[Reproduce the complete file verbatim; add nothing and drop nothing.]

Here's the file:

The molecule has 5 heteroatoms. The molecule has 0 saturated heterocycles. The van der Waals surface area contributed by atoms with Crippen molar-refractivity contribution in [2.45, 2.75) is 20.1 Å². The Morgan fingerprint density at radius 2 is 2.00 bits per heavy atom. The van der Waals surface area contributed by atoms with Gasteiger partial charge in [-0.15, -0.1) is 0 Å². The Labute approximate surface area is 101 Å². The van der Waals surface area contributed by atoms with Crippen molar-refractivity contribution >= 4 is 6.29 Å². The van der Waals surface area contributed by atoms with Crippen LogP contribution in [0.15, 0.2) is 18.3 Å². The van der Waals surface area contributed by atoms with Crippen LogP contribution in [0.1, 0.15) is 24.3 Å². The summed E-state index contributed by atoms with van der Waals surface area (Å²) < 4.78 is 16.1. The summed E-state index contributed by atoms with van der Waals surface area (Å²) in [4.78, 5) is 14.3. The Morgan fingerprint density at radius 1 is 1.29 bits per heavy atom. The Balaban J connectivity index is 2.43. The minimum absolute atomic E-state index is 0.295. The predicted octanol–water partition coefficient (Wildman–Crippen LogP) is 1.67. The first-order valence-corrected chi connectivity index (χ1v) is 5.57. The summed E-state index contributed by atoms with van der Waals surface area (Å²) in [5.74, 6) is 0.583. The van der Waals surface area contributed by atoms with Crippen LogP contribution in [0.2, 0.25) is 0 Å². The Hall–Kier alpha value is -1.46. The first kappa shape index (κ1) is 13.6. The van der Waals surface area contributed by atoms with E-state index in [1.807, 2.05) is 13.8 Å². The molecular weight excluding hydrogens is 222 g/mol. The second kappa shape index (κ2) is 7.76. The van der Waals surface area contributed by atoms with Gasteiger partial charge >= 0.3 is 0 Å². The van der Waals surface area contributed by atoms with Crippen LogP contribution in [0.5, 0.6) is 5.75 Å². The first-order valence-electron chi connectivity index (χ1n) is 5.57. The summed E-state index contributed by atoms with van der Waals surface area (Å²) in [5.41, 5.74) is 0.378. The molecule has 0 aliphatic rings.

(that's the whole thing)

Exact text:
The molecule has 5 heteroatoms. The molecule has 0 saturated heterocycles. The van der Waals surface area contributed by atoms with Crippen molar-refractivity contribution in [2.45, 2.75) is 20.1 Å². The Morgan fingerprint density at radius 2 is 2.00 bits per heavy atom. The van der Waals surface area contributed by atoms with Gasteiger partial charge in [-0.15, -0.1) is 0 Å². The Labute approximate surface area is 101 Å². The van der Waals surface area contributed by atoms with Crippen molar-refractivity contribution >= 4 is 6.29 Å². The van der Waals surface area contributed by atoms with Crippen LogP contribution in [0.15, 0.2) is 18.3 Å². The van der Waals surface area contributed by atoms with Crippen LogP contribution in [0.1, 0.15) is 24.3 Å². The summed E-state index contributed by atoms with van der Waals surface area (Å²) < 4.78 is 16.1. The summed E-state index contributed by atoms with van der Waals surface area (Å²) in [4.78, 5) is 14.3. The Morgan fingerprint density at radius 1 is 1.29 bits per heavy atom. The Balaban J connectivity index is 2.43. The minimum absolute atomic E-state index is 0.295. The predicted octanol–water partition coefficient (Wildman–Crippen LogP) is 1.67. The first-order valence-corrected chi connectivity index (χ1v) is 5.57. The summed E-state index contributed by atoms with van der Waals surface area (Å²) in [5.74, 6) is 0.583. The van der Waals surface area contributed by atoms with Crippen LogP contribution in [0.2, 0.25) is 0 Å². The Hall–Kier alpha value is -1.46. The first kappa shape index (κ1) is 13.6. The van der Waals surface area contributed by atoms with E-state index in [1.807, 2.05) is 13.8 Å². The molecular weight excluding hydrogens is 222 g/mol. The second kappa shape index (κ2) is 7.76. The van der Waals surface area contributed by atoms with Gasteiger partial charge >= 0.3 is 0 Å². The van der Waals surface area contributed by atoms with Crippen LogP contribution in [0.5, 0.6) is 5.75 Å². The first-order valence-electron chi connectivity index (χ1n) is 5.57. The summed E-state index contributed by atoms with van der Waals surface area (Å²) in [5.41, 5.74) is 0.378. The molecule has 0 aliphatic rings.